If you look around your home, as you look at different items you can probably reflect on different memories and stories attached to certain items around the house—maybe your granddad’s pocket watch or the china that your mother gave you.  And chances are, those items are also sentimental to your children or other family members.

One way to pass these on to your family is by including a detailed list of who you want to receive which items. Generally, this list is included as part of your Last Will and Testament or Living Trust.

However, North Carolina estate planning attorney, Jackie Bedard, of Carolina Family Estate planning suggests that people may also wish to consider a less conventional route to dividing their heirlooms—consider giving some of them away while you’re still living.

There are many reasons why distributing your items of sentimental value can be more beneficial than listing them in your North Carolina estate plan. Here are just a few of those reasons:

  • You’ll be able to share those stories or memories and warm feelings together.  What better way to show affection to your loved one than by sitting down with the person and presenting them with the item before you are gone?
  • Giving the item now allows the recipient to understand why he or she is receiving the item.  Perhaps your husband bought you a pair of earrings to celebrate you becoming a grandmother for the first time, and you want to give them to your first-born granddaughter.   If you just left them to her in your Will, she might never know the reason why they were so special and why it was so important to you that she receive the earrings.
  • Disbursing items now can prevent a family fight. Sadly, families are likely to be more verbal and unkind if you are not there to defend your bequeathing choice. Prevent the drama by giving away your things now.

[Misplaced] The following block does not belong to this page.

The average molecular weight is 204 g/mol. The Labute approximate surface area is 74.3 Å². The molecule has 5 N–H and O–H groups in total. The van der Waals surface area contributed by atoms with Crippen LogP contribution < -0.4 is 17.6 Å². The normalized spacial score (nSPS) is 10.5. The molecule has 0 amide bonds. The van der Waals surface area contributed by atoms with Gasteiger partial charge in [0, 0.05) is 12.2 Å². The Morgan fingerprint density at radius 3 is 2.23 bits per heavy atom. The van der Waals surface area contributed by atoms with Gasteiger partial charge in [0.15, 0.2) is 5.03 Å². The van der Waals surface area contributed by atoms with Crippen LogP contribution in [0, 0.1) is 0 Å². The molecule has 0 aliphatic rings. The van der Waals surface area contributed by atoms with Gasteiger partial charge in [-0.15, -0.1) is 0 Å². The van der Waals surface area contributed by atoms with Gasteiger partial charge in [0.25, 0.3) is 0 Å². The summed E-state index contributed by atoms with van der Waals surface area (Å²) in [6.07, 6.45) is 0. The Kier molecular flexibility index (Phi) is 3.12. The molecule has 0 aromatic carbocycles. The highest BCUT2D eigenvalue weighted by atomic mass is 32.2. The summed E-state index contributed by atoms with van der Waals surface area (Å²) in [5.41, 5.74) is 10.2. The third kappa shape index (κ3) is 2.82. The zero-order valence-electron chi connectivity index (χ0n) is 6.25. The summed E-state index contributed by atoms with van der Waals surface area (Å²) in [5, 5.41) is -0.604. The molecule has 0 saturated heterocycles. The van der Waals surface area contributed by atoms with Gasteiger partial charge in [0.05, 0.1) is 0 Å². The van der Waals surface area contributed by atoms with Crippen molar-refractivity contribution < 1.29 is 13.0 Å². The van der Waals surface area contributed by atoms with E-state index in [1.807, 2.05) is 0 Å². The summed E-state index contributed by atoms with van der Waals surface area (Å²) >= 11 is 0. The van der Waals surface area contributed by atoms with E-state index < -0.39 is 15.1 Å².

• Similarly, you may not realize some of the things that may be special to your children or other family members and may take those items for granted.  This can later lead to fighting children who are disappointed when aren’t the ones to receive the special item.  For example, I once heard about a family that was fighting over grandma’s cast-iron skillet.  It was something that grandma had taken for granted, but for the children, it all reminded them of how she cooked pancakes in it every Sunday morning and was a part of a family tradition.
  • Giving your loved ones their items before you are gone allows the recipient to show the thanks she will inevitably feel towards you. This can also prevent the sadness and regret that may arise if the recipient did not have the chance to express her gratitude personally.

It’s important to remember that, even if you decide to give away your valuables before you are gone, it is still imperative that you have a sound North Carolina estate plan in place. For more information on planning an estate, trusts, and long-term care planning, simply call Cary estate planning attorney Jackie Bedard at 919.443.3035 or fill out our online form.

Jackie Bedard
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Attorney, Author, and Founder of Carolina Family Estate Planning